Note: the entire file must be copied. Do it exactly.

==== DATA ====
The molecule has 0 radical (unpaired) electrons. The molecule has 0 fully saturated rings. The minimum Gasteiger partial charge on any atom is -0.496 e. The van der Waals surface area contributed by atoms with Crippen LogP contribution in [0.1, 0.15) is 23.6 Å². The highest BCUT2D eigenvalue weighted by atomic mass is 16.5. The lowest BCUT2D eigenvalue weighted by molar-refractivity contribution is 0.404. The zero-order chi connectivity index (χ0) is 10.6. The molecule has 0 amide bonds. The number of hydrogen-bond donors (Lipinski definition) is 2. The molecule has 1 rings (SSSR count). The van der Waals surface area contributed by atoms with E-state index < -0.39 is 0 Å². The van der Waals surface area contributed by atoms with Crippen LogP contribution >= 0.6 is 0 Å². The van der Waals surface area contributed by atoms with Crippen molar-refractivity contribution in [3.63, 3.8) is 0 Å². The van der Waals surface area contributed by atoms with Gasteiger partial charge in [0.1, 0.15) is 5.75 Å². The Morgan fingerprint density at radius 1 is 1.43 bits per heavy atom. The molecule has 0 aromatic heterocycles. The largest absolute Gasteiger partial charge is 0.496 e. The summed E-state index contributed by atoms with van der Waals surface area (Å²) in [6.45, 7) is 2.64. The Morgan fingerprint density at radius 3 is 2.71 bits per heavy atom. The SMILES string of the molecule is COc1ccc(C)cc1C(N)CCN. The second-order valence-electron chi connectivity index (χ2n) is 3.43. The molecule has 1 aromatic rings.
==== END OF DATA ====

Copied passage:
The molecule has 0 radical (unpaired) electrons. The molecule has 0 fully saturated rings. The minimum Gasteiger partial charge on any atom is -0.496 e. The van der Waals surface area contributed by atoms with Crippen LogP contribution in [0.1, 0.15) is 23.6 Å². The highest BCUT2D eigenvalue weighted by atomic mass is 16.5. The lowest BCUT2D eigenvalue weighted by molar-refractivity contribution is 0.404. The zero-order chi connectivity index (χ0) is 10.6. The molecule has 0 amide bonds. The number of hydrogen-bond donors (Lipinski definition) is 2. The molecule has 1 rings (SSSR count). The van der Waals surface area contributed by atoms with E-state index < -0.39 is 0 Å². The van der Waals surface area contributed by atoms with Crippen LogP contribution >= 0.6 is 0 Å². The van der Waals surface area contributed by atoms with Crippen molar-refractivity contribution in [3.63, 3.8) is 0 Å². The van der Waals surface area contributed by atoms with Gasteiger partial charge in [0.1, 0.15) is 5.75 Å². The Morgan fingerprint density at radius 1 is 1.43 bits per heavy atom. The molecule has 0 aromatic heterocycles. The largest absolute Gasteiger partial charge is 0.496 e. The summed E-state index contributed by atoms with van der Waals surface area (Å²) in [6.45, 7) is 2.64. The Morgan fingerprint density at radius 3 is 2.71 bits per heavy atom. The SMILES string of the molecule is COc1ccc(C)cc1C(N)CCN. The second-order valence-electron chi connectivity index (χ2n) is 3.43. The molecule has 1 aromatic rings.